This trip will give me some time to reflect on what comes next, and I think it will be easier to come to a good conclusion about that while I'm outside London.

Tuesday, 15 July 2008

Belgian government collapses

Here we go again. Last night the Belgian government collapsed, just four months after it was formed in March. Before then, the nation had been without a government for nine months while the French- and Dutch-speaking parties were unable to form a unity government.

Belgium’s King Albert II is considering the resignation, but he doesn’t really have much leeway to block it. The prime minister of the four-month-old coalition government, Yves Leterme, had set a deadline of July 15 for getting an agreement on devolving more power to the regions. Belgium is made up of Dutch-speaking Flanders in the North, French-speaking Wallonia in the South and Brussels, which is French-speaking but located within Flanders. The Flemish, who are wealthier, want more local power, but the Walloons are resisting this because it would marginalize their influence.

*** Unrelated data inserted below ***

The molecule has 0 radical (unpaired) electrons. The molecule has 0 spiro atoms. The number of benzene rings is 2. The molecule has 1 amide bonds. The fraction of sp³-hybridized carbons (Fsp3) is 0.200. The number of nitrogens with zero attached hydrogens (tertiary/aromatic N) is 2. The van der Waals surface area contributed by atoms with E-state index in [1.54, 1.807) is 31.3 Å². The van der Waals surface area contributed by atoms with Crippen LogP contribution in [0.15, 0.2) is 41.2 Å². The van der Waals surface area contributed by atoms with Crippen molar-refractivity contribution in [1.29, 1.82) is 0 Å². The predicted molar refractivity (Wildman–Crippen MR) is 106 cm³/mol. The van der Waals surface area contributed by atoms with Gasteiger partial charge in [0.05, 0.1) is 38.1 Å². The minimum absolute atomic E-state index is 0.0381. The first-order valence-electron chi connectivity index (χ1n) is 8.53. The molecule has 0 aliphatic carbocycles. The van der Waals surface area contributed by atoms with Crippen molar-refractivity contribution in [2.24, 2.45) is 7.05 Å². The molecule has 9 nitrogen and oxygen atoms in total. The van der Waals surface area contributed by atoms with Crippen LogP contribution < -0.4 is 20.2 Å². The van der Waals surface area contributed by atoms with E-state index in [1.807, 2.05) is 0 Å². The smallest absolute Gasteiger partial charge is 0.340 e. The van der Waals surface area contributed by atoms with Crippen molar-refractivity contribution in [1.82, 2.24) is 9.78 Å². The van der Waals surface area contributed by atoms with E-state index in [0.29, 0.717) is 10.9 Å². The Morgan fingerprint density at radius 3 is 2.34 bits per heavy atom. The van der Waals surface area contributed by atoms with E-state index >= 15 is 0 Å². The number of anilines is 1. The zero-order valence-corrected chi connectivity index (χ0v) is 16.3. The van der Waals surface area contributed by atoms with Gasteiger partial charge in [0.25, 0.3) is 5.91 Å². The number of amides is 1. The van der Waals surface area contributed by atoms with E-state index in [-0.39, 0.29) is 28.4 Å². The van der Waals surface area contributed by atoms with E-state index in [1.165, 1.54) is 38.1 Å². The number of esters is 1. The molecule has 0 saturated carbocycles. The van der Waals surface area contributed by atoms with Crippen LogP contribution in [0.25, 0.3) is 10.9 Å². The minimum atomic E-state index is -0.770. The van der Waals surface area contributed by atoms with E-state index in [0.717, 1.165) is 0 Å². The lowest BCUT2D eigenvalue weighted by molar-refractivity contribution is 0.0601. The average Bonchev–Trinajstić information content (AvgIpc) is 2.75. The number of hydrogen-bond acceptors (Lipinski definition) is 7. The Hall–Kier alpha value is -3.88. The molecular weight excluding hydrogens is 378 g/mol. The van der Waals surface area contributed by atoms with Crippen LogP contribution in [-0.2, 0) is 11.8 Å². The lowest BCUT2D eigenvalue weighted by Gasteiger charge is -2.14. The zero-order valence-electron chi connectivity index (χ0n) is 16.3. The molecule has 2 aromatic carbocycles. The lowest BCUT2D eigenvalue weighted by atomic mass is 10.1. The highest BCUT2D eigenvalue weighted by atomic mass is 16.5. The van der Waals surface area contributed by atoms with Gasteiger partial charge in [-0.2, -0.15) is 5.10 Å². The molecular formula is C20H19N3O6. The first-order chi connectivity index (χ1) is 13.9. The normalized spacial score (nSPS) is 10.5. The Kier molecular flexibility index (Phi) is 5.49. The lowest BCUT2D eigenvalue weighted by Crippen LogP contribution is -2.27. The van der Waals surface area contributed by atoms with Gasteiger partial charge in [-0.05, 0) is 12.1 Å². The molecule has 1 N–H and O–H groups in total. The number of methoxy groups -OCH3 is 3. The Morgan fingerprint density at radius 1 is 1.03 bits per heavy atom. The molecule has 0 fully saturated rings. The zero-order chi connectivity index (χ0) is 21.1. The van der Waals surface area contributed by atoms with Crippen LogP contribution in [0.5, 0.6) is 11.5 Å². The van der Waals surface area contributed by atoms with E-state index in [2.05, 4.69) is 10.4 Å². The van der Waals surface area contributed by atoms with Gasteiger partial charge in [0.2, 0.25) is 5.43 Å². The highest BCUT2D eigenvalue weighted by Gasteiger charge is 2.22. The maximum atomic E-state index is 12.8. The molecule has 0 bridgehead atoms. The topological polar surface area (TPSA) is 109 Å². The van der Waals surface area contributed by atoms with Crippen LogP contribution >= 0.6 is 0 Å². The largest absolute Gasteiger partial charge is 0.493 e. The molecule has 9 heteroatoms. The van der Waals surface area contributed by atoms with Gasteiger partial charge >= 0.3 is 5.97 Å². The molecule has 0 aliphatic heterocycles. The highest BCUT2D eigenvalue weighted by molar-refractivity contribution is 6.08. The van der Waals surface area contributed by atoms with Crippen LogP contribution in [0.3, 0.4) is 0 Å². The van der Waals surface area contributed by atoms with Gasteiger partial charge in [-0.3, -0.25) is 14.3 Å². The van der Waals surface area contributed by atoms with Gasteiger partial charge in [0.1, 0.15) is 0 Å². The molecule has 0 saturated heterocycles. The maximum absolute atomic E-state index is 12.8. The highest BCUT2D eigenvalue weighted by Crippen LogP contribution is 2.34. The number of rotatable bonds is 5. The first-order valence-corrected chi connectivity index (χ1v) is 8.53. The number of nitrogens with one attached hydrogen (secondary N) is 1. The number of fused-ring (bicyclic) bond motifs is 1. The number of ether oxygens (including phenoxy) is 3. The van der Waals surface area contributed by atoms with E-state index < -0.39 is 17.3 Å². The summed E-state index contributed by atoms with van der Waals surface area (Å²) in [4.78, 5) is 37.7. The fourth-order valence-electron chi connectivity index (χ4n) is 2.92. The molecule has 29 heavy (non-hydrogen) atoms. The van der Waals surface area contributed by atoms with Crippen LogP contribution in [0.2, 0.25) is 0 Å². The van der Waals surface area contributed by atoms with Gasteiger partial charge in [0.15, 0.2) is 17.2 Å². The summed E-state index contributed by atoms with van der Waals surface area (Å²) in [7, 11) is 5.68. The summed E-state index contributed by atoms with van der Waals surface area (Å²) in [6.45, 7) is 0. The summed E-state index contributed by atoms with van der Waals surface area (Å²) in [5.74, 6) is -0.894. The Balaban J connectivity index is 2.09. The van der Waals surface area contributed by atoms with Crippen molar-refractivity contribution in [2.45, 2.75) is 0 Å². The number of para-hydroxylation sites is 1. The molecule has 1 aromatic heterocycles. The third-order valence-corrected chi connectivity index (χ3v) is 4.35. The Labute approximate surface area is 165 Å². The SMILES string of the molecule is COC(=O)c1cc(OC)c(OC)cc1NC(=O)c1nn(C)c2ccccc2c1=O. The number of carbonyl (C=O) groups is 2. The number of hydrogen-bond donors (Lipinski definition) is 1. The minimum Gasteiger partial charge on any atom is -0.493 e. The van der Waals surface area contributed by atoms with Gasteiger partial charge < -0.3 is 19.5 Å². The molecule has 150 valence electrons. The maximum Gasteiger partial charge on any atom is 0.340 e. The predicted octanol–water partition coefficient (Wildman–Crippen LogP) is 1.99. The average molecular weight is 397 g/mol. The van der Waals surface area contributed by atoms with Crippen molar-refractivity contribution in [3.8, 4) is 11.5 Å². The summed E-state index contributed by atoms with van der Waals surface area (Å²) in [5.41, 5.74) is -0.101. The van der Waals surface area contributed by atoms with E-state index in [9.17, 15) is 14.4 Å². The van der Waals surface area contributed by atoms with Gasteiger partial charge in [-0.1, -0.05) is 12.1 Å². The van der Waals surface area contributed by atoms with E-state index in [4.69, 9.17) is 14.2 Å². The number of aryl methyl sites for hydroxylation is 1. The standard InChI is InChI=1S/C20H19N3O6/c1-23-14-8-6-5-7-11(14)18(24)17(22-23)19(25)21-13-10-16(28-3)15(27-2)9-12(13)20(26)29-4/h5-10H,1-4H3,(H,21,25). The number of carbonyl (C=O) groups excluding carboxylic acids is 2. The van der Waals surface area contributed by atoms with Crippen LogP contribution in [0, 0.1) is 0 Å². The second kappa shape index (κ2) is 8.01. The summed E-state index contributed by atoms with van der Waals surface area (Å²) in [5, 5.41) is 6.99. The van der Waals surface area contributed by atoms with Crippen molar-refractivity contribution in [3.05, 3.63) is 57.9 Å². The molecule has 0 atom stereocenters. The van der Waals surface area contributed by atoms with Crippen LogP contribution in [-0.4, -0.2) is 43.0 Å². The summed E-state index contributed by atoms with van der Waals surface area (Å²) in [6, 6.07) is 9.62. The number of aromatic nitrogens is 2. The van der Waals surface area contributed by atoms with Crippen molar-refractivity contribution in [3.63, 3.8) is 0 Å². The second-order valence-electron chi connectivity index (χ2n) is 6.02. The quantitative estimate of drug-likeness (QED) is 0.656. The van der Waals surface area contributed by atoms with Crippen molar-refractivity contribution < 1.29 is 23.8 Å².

Monday, 14 July 2008

Club Med: Levant Becomes the Focus

Though French president Nicolas Sarkozy's ambitious original plans for a Mediterranean Union have been dramatically scaled down, the group still had its first meeting yesterday in Paris.